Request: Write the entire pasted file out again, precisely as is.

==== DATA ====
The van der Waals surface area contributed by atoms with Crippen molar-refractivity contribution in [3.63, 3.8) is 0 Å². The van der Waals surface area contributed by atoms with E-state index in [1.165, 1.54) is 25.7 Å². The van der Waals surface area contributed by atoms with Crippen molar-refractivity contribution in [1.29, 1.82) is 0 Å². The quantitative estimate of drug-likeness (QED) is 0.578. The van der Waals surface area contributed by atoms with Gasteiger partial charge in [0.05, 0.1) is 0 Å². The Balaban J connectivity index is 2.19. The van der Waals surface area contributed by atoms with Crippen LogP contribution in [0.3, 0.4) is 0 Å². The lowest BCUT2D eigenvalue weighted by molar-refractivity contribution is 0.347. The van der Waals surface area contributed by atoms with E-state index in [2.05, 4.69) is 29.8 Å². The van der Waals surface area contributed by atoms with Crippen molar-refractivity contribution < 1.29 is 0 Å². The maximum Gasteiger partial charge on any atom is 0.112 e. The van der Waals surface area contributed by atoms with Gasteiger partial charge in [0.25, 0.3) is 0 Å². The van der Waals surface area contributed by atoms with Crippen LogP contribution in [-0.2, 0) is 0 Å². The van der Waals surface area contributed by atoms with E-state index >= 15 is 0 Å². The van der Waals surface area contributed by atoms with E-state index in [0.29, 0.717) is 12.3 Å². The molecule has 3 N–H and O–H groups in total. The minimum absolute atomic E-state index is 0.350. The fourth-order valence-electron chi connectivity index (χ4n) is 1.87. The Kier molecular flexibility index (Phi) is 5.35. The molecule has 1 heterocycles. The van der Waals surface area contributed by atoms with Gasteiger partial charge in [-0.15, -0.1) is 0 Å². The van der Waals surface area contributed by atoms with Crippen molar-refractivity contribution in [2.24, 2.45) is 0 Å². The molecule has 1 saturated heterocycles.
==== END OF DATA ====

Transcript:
The van der Waals surface area contributed by atoms with Crippen molar-refractivity contribution in [3.63, 3.8) is 0 Å². The van der Waals surface area contributed by atoms with E-state index in [1.165, 1.54) is 25.7 Å². The van der Waals surface area contributed by atoms with Crippen molar-refractivity contribution in [1.29, 1.82) is 0 Å². The quantitative estimate of drug-likeness (QED) is 0.578. The van der Waals surface area contributed by atoms with Gasteiger partial charge in [0.05, 0.1) is 0 Å². The Balaban J connectivity index is 2.19. The van der Waals surface area contributed by atoms with Crippen LogP contribution in [0.3, 0.4) is 0 Å². The lowest BCUT2D eigenvalue weighted by molar-refractivity contribution is 0.347. The van der Waals surface area contributed by atoms with E-state index in [2.05, 4.69) is 29.8 Å². The van der Waals surface area contributed by atoms with Crippen molar-refractivity contribution < 1.29 is 0 Å². The maximum Gasteiger partial charge on any atom is 0.112 e. The van der Waals surface area contributed by atoms with Gasteiger partial charge in [0.25, 0.3) is 0 Å². The van der Waals surface area contributed by atoms with Crippen LogP contribution in [-0.2, 0) is 0 Å². The van der Waals surface area contributed by atoms with E-state index >= 15 is 0 Å². The van der Waals surface area contributed by atoms with E-state index in [0.29, 0.717) is 12.3 Å². The molecule has 3 N–H and O–H groups in total. The minimum absolute atomic E-state index is 0.350. The fourth-order valence-electron chi connectivity index (χ4n) is 1.87. The Kier molecular flexibility index (Phi) is 5.35. The molecule has 1 heterocycles. The van der Waals surface area contributed by atoms with Gasteiger partial charge in [-0.15, -0.1) is 0 Å². The van der Waals surface area contributed by atoms with Crippen molar-refractivity contribution in [2.24, 2.45) is 0 Å². The molecule has 1 saturated heterocycles.